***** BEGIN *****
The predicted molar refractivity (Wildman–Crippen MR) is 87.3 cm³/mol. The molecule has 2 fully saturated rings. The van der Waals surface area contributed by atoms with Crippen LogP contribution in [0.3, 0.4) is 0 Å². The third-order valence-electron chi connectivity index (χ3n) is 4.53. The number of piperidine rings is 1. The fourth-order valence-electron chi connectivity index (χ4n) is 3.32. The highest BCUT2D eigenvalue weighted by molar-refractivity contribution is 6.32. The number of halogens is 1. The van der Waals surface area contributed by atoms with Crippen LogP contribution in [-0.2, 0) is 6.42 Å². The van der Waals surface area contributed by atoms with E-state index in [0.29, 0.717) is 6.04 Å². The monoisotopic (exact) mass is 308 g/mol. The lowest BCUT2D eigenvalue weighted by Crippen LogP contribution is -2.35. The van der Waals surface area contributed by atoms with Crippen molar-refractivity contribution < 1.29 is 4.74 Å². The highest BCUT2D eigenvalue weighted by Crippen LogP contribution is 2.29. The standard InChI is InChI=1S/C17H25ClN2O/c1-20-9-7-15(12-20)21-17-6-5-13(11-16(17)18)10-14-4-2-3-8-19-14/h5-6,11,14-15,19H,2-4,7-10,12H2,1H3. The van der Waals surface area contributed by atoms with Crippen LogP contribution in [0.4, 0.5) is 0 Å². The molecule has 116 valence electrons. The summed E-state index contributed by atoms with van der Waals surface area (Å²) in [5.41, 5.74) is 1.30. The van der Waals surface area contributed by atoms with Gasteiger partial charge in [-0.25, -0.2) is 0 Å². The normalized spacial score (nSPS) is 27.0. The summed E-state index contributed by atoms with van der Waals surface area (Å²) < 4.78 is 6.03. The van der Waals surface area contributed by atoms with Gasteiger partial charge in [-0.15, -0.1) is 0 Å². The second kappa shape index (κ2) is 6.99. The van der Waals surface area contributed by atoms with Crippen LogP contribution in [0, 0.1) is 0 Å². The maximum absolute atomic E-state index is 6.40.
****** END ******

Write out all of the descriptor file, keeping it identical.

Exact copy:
The predicted molar refractivity (Wildman–Crippen MR) is 87.3 cm³/mol. The molecule has 2 fully saturated rings. The van der Waals surface area contributed by atoms with Crippen LogP contribution in [0.3, 0.4) is 0 Å². The third-order valence-electron chi connectivity index (χ3n) is 4.53. The number of piperidine rings is 1. The fourth-order valence-electron chi connectivity index (χ4n) is 3.32. The highest BCUT2D eigenvalue weighted by molar-refractivity contribution is 6.32. The number of halogens is 1. The van der Waals surface area contributed by atoms with Crippen LogP contribution in [-0.2, 0) is 6.42 Å². The van der Waals surface area contributed by atoms with E-state index in [0.29, 0.717) is 6.04 Å². The monoisotopic (exact) mass is 308 g/mol. The lowest BCUT2D eigenvalue weighted by Crippen LogP contribution is -2.35. The van der Waals surface area contributed by atoms with Crippen molar-refractivity contribution < 1.29 is 4.74 Å². The highest BCUT2D eigenvalue weighted by Crippen LogP contribution is 2.29. The standard InChI is InChI=1S/C17H25ClN2O/c1-20-9-7-15(12-20)21-17-6-5-13(11-16(17)18)10-14-4-2-3-8-19-14/h5-6,11,14-15,19H,2-4,7-10,12H2,1H3. The van der Waals surface area contributed by atoms with Crippen LogP contribution in [0.4, 0.5) is 0 Å². The molecule has 116 valence electrons. The summed E-state index contributed by atoms with van der Waals surface area (Å²) in [5.41, 5.74) is 1.30. The van der Waals surface area contributed by atoms with Gasteiger partial charge in [-0.25, -0.2) is 0 Å². The normalized spacial score (nSPS) is 27.0. The summed E-state index contributed by atoms with van der Waals surface area (Å²) < 4.78 is 6.03. The van der Waals surface area contributed by atoms with Gasteiger partial charge in [-0.15, -0.1) is 0 Å². The second kappa shape index (κ2) is 6.99. The van der Waals surface area contributed by atoms with Crippen LogP contribution in [0, 0.1) is 0 Å². The maximum absolute atomic E-state index is 6.40.